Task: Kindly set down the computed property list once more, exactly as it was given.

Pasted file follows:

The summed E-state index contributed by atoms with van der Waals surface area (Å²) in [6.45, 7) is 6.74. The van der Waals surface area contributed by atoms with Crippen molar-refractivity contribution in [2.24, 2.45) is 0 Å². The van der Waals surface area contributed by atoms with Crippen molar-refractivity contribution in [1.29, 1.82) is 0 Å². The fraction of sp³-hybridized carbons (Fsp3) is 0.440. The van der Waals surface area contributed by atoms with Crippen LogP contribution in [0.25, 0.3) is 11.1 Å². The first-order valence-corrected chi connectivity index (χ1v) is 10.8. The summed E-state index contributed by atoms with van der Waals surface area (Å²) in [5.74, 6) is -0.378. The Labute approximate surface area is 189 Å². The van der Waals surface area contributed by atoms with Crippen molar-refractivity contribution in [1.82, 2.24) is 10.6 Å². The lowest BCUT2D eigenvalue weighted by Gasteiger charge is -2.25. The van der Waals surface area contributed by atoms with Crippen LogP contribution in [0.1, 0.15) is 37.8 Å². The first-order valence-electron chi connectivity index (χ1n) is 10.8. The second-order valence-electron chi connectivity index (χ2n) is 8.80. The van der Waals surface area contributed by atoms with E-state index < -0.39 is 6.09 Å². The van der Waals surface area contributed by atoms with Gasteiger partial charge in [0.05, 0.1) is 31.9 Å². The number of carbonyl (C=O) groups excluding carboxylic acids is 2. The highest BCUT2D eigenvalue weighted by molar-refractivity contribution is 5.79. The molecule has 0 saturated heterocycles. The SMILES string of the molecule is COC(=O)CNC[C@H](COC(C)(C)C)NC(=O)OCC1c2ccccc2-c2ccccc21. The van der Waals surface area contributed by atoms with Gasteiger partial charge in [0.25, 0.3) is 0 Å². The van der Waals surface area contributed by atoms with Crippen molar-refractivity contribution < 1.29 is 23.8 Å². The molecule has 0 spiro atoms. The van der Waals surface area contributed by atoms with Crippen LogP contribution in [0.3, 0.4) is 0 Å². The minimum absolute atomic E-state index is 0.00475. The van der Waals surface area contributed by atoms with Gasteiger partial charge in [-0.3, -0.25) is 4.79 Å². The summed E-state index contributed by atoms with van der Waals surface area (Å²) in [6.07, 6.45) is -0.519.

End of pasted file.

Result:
The summed E-state index contributed by atoms with van der Waals surface area (Å²) in [6.45, 7) is 6.74. The van der Waals surface area contributed by atoms with Crippen molar-refractivity contribution in [2.24, 2.45) is 0 Å². The van der Waals surface area contributed by atoms with Crippen molar-refractivity contribution in [1.29, 1.82) is 0 Å². The fraction of sp³-hybridized carbons (Fsp3) is 0.440. The van der Waals surface area contributed by atoms with Crippen LogP contribution in [0.25, 0.3) is 11.1 Å². The first-order valence-corrected chi connectivity index (χ1v) is 10.8. The summed E-state index contributed by atoms with van der Waals surface area (Å²) in [5.74, 6) is -0.378. The Labute approximate surface area is 189 Å². The van der Waals surface area contributed by atoms with Crippen molar-refractivity contribution in [1.82, 2.24) is 10.6 Å². The lowest BCUT2D eigenvalue weighted by Gasteiger charge is -2.25. The van der Waals surface area contributed by atoms with Crippen LogP contribution in [0.1, 0.15) is 37.8 Å². The first-order valence-electron chi connectivity index (χ1n) is 10.8. The second-order valence-electron chi connectivity index (χ2n) is 8.80. The van der Waals surface area contributed by atoms with E-state index < -0.39 is 6.09 Å². The van der Waals surface area contributed by atoms with Gasteiger partial charge in [0.05, 0.1) is 31.9 Å². The number of carbonyl (C=O) groups excluding carboxylic acids is 2. The highest BCUT2D eigenvalue weighted by molar-refractivity contribution is 5.79. The molecule has 0 saturated heterocycles. The SMILES string of the molecule is COC(=O)CNC[C@H](COC(C)(C)C)NC(=O)OCC1c2ccccc2-c2ccccc21. The van der Waals surface area contributed by atoms with Gasteiger partial charge in [0.25, 0.3) is 0 Å². The van der Waals surface area contributed by atoms with Crippen molar-refractivity contribution < 1.29 is 23.8 Å². The molecule has 0 spiro atoms. The van der Waals surface area contributed by atoms with Crippen LogP contribution in [0.3, 0.4) is 0 Å². The minimum absolute atomic E-state index is 0.00475. The van der Waals surface area contributed by atoms with Gasteiger partial charge in [-0.3, -0.25) is 4.79 Å². The summed E-state index contributed by atoms with van der Waals surface area (Å²) in [6.07, 6.45) is -0.519.